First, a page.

The finding suggests that ACE (angiotensin converting enzyme) inhibitors or ARBs (angiotensin receptor blockers) could be valuable tools for treating or preventing post-traumatic stress disorder.
The results were published online May 1 in the Journal of Clinical Psychiatry.
"These results are particularly exciting because it's the first time ACE inhibitors and ARBs have been connected to PTSD, and it gives us a new direction to build on," says senior author Kerry Ressler, MD, PhD, associate professor of psychiatry and behavioral sciences at Emory University School of Medicine and a researcher at Yerkes National Primate Research Center.
"These data come from an observational study, not a randomized clinical trial, so it is important to limit our interpretation until larger, placebo-control, double-blinded trials can be performed. Still, they provide evidence from a human population that could be followed up in a rigorous controlled trial. This class of medications has been widely prescribed for hypertension for years and their safety profiles are well known, so our results could be translated into action relatively quickly."
The findings emerge from the Grady Trauma Project, an observational study of more than 5,000 low-income Atlanta residents with high levels of exposure to violence and physical and sexual abuse, resulting in high rates of civilian PTSD.
All 505 participants in this study were exposed to at least one traumatic event, and around 35 percent of them (180) met the criteria for diagnosis with PTSD. Out of 98 participants taking ACE inhibitors or ARBs, generally for the primary purpose of blood pressure control, 26 had a PTSD diagnosis.
People with PTSD can experience three types of symptoms: hyperarousal, avoidance/numbing, and intrusive thoughts. All the participants in the study reported how often they experienced these symptoms and the responses were compiled into a PTSD symptom score.
Patients taking ACE inhibitors or ARBs had an approximately 30 percent decrease in PTSD symptom scores, but no significant differences were apparent for those taking other blood pressure medications, including beta-blockers, calcium channel blockers, and diuretics. In particular, individuals taking ACE inhibitors or ARBs tended to have lower levels of hyperarousal and intrusive thoughts.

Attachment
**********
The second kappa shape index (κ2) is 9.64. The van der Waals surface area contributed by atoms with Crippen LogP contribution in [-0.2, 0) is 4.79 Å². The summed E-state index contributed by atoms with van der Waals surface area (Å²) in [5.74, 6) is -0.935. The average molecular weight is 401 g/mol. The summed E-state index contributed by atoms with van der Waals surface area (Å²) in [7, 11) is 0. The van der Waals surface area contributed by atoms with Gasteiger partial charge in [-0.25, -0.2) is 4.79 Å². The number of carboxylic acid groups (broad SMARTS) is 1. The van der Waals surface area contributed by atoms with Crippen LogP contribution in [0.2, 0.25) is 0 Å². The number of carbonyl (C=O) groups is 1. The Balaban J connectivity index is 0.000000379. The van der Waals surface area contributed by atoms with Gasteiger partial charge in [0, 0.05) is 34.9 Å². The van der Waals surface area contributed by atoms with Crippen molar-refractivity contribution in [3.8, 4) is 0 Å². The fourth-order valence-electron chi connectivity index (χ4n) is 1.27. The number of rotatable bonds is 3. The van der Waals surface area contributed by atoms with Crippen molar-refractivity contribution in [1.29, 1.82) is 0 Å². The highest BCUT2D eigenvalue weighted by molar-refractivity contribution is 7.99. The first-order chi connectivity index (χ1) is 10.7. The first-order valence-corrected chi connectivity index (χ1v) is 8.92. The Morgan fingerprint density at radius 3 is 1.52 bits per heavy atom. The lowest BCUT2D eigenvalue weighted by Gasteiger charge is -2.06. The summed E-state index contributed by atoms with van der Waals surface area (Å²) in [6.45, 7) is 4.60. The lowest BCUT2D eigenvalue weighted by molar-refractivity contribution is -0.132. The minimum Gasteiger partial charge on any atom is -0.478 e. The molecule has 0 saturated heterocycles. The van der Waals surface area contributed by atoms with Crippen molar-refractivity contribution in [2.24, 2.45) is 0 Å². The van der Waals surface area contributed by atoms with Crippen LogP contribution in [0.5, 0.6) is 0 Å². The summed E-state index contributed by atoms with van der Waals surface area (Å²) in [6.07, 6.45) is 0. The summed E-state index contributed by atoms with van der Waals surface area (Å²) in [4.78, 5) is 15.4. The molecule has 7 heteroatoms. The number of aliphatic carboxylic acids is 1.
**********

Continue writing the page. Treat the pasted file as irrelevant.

The results underline the physiological basis for the body's stress responses in PTSD, and links to blood pressure regulation. Both ACE inhibitors and ARBs interfere with angiotensin II, a hormone that regulates blood pressure. Ressler says his laboratory has begun investigating the role of angiotensin II in mice, in regions of the brain known to be important for stress and fear responses, such as the amygdala and bed nucleus of the stria terminalis. These data suggest that this class of medication may both decrease the body's physiological response to stress in the cardiovascular system as well as decrease the brain's response to stress.
The negative finding with beta blockers was somewhat surprising, Ressler says. Some musicians and athletes take beta blockers to relieve performance anxiety symptoms, and some early clinical studies have examined whether they can be used to treat PTSD. Beta blockers diminish the body's response to the stress hormones norepinephrine and epinephrine.
"Beta blockers did appear to have a trend toward an effect, but the effects of the angiotensin medications were stronger, and when people in our study took both, only the angiotensin medications survived statistical analysis" Ressler says. "Beta blockers may be useful in the moment for decreasing social or performance anxiety, but their efficacy in PTSD treatment is still an open question."